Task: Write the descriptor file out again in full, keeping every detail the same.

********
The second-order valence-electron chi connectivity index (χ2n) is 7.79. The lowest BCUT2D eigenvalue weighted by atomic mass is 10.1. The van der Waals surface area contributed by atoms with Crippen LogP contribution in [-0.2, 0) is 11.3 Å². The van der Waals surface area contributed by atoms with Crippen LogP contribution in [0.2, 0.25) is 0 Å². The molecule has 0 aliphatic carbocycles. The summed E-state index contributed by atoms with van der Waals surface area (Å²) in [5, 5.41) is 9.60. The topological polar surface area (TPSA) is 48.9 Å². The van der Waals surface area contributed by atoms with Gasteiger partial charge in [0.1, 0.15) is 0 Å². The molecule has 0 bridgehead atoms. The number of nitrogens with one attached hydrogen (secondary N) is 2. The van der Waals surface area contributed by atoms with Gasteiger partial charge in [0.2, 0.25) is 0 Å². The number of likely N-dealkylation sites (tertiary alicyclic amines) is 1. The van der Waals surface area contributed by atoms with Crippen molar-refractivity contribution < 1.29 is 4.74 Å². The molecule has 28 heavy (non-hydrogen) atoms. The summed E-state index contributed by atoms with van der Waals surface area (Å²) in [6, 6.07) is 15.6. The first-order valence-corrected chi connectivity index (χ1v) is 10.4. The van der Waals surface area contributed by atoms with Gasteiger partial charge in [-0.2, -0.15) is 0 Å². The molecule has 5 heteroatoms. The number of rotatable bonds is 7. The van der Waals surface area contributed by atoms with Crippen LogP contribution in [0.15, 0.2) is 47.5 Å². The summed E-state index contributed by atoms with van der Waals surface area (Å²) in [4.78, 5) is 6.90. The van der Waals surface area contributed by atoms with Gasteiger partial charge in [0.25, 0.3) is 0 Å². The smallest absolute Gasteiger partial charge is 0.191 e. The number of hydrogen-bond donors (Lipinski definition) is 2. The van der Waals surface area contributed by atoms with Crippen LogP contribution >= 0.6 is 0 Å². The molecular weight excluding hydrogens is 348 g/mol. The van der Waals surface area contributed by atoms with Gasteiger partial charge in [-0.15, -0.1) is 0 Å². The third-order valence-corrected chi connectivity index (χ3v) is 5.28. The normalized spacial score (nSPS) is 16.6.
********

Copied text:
The second-order valence-electron chi connectivity index (χ2n) is 7.79. The lowest BCUT2D eigenvalue weighted by atomic mass is 10.1. The van der Waals surface area contributed by atoms with Crippen LogP contribution in [-0.2, 0) is 11.3 Å². The van der Waals surface area contributed by atoms with Crippen LogP contribution in [0.2, 0.25) is 0 Å². The molecule has 0 aliphatic carbocycles. The summed E-state index contributed by atoms with van der Waals surface area (Å²) in [5, 5.41) is 9.60. The topological polar surface area (TPSA) is 48.9 Å². The van der Waals surface area contributed by atoms with Gasteiger partial charge in [0.1, 0.15) is 0 Å². The molecule has 0 bridgehead atoms. The number of nitrogens with one attached hydrogen (secondary N) is 2. The van der Waals surface area contributed by atoms with Gasteiger partial charge in [0.2, 0.25) is 0 Å². The number of likely N-dealkylation sites (tertiary alicyclic amines) is 1. The van der Waals surface area contributed by atoms with Crippen molar-refractivity contribution < 1.29 is 4.74 Å². The molecule has 28 heavy (non-hydrogen) atoms. The summed E-state index contributed by atoms with van der Waals surface area (Å²) in [6, 6.07) is 15.6. The first-order valence-corrected chi connectivity index (χ1v) is 10.4. The van der Waals surface area contributed by atoms with Gasteiger partial charge in [-0.2, -0.15) is 0 Å². The molecule has 5 heteroatoms. The number of rotatable bonds is 7. The van der Waals surface area contributed by atoms with Crippen LogP contribution in [0.15, 0.2) is 47.5 Å². The summed E-state index contributed by atoms with van der Waals surface area (Å²) in [4.78, 5) is 6.90. The van der Waals surface area contributed by atoms with Gasteiger partial charge in [0.25, 0.3) is 0 Å². The smallest absolute Gasteiger partial charge is 0.191 e. The number of hydrogen-bond donors (Lipinski definition) is 2. The van der Waals surface area contributed by atoms with Crippen LogP contribution >= 0.6 is 0 Å². The molecular weight excluding hydrogens is 348 g/mol. The van der Waals surface area contributed by atoms with Gasteiger partial charge in [-0.15, -0.1) is 0 Å². The third-order valence-corrected chi connectivity index (χ3v) is 5.28. The normalized spacial score (nSPS) is 16.6.